The American Enterprise. May/June 1996
The collapse of the American family is not only a tragedy for children, it is a problem on which quite a lot in American life depends--perhaps even the fate of our civilization. Among many other public problems, crime rates are directly tied to family decay. Almost everything that society does to respond to crime today amounts to an attempt to fix what the criminal's family failed to do.
A large majority of violent criminals come from fatherless homes. A Detroit study found that about 70 percent of juvenile killers did not live with both parents. A study of seriously delinquent girls in California showed 93 percent came from broken homes. A survey of juvenile delinquents in custody in Wisconsin found that fewer than one-sixth grew up in intact families; over two-fifths were illegitimate. Sixty percent of rapists had single-parents (or none). Says one California juvenile counselor, "You find a gang member who comes from a complete nuclear family...I'd like to meet him."
Exactly how illegitimacy leads to crime is not fully understood. Some suggest that the absence of adult males to teach boys how to become men leads to senseless aggressiveness aimed at demonstrating masculinity. Others say that without a provider and helper the single parent is unable to supervise the child enough. Another theory is that abandonment damages the child's self-image.
William Niskanen, chairman of the Cato Institute, notes that most of the influences on crime rates have not changed much since 1960. Neither male unemployment, nor poverty, nor changes in church attendance, nor urbanization trends are adequate to explain today's predation. In fact, there are many influences that ought to be depressing crime--since 1960, for instance, real income per capita has doubled, and so has the number of police per capita. The one condition that has substantially worsened, Niskanen points out, is the percentage of births to single mothers, increasing from five percent in 1960 to well over 30 percent today.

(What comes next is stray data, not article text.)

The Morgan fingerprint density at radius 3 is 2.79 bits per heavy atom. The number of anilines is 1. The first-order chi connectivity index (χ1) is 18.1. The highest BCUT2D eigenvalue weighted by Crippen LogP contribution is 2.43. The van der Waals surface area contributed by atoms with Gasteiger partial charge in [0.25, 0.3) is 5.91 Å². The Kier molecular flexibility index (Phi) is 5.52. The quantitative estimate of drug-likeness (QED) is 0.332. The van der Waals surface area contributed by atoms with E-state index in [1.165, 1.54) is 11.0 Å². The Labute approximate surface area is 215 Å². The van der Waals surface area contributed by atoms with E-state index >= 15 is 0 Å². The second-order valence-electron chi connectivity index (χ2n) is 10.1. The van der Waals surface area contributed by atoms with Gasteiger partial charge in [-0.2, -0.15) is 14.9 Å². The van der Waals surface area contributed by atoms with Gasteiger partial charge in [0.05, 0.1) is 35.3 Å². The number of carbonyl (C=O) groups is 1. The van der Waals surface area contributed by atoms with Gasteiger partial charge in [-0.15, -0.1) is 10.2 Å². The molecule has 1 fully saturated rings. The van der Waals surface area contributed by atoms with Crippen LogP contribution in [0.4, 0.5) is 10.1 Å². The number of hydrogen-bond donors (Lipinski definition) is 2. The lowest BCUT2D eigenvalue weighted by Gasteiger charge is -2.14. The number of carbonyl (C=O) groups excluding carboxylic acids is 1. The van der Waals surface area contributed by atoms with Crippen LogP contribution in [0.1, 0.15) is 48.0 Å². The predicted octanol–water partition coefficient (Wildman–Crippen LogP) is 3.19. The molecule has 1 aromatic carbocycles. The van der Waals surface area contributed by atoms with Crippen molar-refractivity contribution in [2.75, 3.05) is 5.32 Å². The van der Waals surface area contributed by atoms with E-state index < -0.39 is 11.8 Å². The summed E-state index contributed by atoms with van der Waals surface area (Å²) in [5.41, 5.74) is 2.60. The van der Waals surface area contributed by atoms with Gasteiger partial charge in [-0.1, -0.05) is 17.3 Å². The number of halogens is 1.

There is also a more immediate association between illegitimacy and crime: males who are unwed are a lot more likely to commit crimes than married men.
The decline of marriage thus creates concentric rings of crime problems. The illegitimate children are the first victims, the last are the persons murdered, robbed, and raped by some of those children when they grow up.
Though the issue is contested, many researchers believe there is a direct link between welfare and illegitimacy, and therefore a long-run link between welfare and crime. For example, a study by M. Anne Hill and June O'Neill (currently director of the Congressional Budget Office) found that a 50 percent increase in AFDC and food stamp benefits led to a 75 percent increase in the number of women enrolling in these programs, a sharp rise in the number of years spent on AFDC, a 43 percent increase in the number of out-of-wedlock births, and a 117 percent increase in crimes perpetrated by young black males. Researchers from the University of Washington found that a difference of $228 in monthly welfare benefits more than doubled a white teenager's probability of bearing an illegitimate child. Other U.S. and Canadian investigations show that even small increases in welfare benefits raise the odds of women going on welfare and becoming single parents. Roughly half the increase in black illegitimacy since the mid-1960s can be attributed to increased welfare benefits and easier eligibility standards, according to Hill and O'Neill.
Besides promoting illegitimacy, welfare discourages marriage. A Cornell University researcher found that a 10 percent increase in AFDC benefits led to an 8 percent decrease in marriages by single mothers. Anything that discourages marriage perpetuates poverty, since marriage is the single most important way in which women move off welfare.
Wasting trillions of tax dollars is the least of the sins of welfare. By paying people to engage in destructive behaviors, welfare hurts those individuals it purports to aid, and damages society at large as well--whether in the form of schools disrupted by uncontrollable children, or crime victims injured by violence.
--Dave Kopel is research director of Colorado's Independence Institute.
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